Fresh Look – The paradox of authoritarian leadership success

Those of us interested in office politics explain the success of strict, detail-oriented, centralized leaders by contending that they must have enormous political power. Unless they rose to their positions through luck, we find ourselves admiring the political moves these leaders have taken to attain such awesome power. However, we are also aware that authoritarian leadership is highly unpopular with followers.[1] Accordingly, our conclusion is that dictatorial leaders can only be successful in the short-run and that ultimately their sources of power will weaken.

This is a compelling argument, but it overlooks one important factor—the organizational environment. As a new study reveals, harsh economic conditions where resources are scarce favor authoritarian leadership.[2] This means that authoritarian leaders can sustain their power as long as these conditions persist, and there is no reason to expect them to subside because of subordinate resentment.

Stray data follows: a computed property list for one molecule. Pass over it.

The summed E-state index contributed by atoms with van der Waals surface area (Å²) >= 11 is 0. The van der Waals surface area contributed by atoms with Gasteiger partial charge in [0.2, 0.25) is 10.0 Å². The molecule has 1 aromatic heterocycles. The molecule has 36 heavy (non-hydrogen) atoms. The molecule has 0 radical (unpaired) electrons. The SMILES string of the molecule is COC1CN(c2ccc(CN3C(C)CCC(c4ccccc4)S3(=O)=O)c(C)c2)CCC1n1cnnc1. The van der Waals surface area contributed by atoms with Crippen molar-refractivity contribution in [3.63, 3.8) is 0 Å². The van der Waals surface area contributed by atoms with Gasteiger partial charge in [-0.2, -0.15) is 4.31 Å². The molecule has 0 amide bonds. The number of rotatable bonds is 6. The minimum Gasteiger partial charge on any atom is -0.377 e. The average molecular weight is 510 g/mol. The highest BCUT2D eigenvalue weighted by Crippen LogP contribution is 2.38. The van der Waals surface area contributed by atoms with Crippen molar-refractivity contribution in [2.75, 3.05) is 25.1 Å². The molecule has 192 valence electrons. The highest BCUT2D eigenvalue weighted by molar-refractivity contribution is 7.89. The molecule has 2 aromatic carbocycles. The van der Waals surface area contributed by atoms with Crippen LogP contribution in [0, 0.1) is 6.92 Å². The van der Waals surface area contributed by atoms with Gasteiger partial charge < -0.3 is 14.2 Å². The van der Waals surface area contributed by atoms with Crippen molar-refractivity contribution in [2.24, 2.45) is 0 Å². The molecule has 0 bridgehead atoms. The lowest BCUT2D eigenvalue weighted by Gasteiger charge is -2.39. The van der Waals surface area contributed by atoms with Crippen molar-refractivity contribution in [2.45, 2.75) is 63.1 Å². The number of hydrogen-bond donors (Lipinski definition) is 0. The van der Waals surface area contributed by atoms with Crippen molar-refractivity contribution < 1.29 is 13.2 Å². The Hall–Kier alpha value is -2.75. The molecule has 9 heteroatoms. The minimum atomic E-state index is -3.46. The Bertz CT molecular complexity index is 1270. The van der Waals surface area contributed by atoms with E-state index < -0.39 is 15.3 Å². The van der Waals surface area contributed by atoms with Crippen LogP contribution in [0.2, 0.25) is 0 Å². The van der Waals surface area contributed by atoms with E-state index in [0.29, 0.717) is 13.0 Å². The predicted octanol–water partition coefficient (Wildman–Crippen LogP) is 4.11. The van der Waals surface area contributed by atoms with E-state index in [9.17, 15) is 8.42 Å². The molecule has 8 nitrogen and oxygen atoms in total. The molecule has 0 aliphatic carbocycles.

So, if you work for a leader who exerts absolute control and demands unquestioned obedience, they may continue behaving in a commanding fashion, require absolute compliance, and punish you if you don’t follow established rules and procedures. Economic conditions rather than political popularity with their followers will sustain them.

[1] X. Chen, M. Eberly, T. Chiang, J. Farh & B. Cheng. 2014. Affective trust in Chinese leaders: Linking paternalistic leadership to employee performance. Journal of Management, 40: 796–819.
[2] X. Huang, E. Xu, W. Chiu, C. Lam & J. Farh. 2015. When authoritarian leaders outperform transformational leaders: Firm performance in a harsh economic environment. Academy of Management Discoveries, 1 (2): 180–200.